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Vulgar Statistics: Goalie Value Revisited


Last year I took a look at the starting goaltenders in the NHL over the past three years and compared their save percentage (the best single stat for indicating goalie skill) against their pay.  The goal was to figure out how an increase in pay correlates with an increase in overall performance.  With the recent “controversy” between schools of thought over how much you should pay a goaltender (Miller vs. Enroth) , I have decided to take another look.

I didn’t feel it was right to include Tomas Vokoun among the cheap goaltenders even though that’s what he’s paid. He is most certainly not in that tier.

I’ll say up front is that it’s easy to look at the slight difference in numbers and instantly disregard them. After all, what does a .004 difference in save percentage really mean over the course of a season? Luckily I have an answer to that. The average team gives up around thirty shots per game. An optimistic scenario sees your best goaltender starting between 60 and 70 games a year which means that the .004 difference in save percentage between the top and middle tiers is roughly 8 goals over the course of a season. Again, this doesn’t look like much, but when you consider that around half of all NHL games are decided by one goal, that’s four more points you’re getting out of a top guy. The question is whether or not those four points are worth $2.5 million ($625,000 per point) to you.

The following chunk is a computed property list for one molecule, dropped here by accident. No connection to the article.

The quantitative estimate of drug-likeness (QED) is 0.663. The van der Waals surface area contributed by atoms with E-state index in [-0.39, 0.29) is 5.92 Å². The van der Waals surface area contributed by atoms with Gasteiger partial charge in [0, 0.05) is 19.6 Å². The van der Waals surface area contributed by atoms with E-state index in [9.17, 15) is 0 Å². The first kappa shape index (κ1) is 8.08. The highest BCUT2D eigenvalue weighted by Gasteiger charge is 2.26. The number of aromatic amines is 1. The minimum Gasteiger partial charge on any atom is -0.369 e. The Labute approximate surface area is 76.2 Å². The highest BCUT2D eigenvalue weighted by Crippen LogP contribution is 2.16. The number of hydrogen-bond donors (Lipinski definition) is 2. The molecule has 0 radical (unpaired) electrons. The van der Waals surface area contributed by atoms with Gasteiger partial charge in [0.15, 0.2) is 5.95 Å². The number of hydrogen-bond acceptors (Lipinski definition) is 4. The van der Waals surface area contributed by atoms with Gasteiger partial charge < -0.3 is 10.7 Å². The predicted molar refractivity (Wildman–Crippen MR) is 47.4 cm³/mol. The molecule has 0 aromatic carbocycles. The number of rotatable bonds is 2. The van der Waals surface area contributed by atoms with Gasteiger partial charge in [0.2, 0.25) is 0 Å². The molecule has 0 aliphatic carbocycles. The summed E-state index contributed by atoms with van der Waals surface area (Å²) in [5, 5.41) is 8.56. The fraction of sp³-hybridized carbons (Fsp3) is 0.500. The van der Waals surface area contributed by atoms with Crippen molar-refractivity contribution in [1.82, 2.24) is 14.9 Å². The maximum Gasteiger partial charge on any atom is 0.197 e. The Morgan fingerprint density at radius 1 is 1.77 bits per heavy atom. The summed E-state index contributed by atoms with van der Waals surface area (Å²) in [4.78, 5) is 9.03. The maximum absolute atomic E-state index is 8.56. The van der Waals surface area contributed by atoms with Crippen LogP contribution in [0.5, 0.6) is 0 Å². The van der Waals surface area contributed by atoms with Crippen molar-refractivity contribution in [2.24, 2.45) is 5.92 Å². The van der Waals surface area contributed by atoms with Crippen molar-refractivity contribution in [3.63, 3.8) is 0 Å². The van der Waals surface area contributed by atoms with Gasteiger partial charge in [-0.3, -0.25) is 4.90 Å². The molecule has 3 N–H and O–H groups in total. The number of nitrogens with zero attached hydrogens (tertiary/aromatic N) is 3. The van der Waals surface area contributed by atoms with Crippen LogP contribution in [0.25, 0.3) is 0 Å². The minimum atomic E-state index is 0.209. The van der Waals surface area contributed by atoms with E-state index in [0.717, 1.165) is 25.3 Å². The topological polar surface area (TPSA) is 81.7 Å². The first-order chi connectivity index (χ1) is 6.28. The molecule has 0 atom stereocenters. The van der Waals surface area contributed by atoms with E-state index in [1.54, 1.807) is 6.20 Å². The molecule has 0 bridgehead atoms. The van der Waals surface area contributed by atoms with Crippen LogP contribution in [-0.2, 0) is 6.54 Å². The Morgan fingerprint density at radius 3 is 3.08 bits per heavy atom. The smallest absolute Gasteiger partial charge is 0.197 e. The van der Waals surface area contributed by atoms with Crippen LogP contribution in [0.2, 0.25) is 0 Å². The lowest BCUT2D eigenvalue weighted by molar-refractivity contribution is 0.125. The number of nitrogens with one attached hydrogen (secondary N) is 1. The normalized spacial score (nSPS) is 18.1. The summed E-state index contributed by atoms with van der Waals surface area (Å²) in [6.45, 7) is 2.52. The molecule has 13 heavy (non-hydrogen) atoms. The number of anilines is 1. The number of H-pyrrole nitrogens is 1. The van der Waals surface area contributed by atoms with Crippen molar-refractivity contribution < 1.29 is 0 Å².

And to be perfectly fair there are other factors at work. You can’t put a price on some of the intangibles that a lot of these top goaltenders bring. And despite what the stats say, or what your feelings are on goaltenders in general, I have to believe most would be more comfortable with a Ryan Miller in net than a Nikolai Khabibulin.

Final Thoughts:
The goaltender position is notoriously difficult to get a firm grasp on. I tend to underrate it because the play of the skaters dictates so much of a game. But as the Flyers have learned in recent years, there’s something to be said for having a legitimate talent between the pipes, even if the only impact is in giving said skaters an extra bit of confidence.  My personal feeling is that as long as you’re not getting completely ripped off (see J.S. Giguere last year), and your goaltender’s pay isn’t inhibiting building a good team around him (guess we’ll find out with Pekka Rinne),  then money is no issue.

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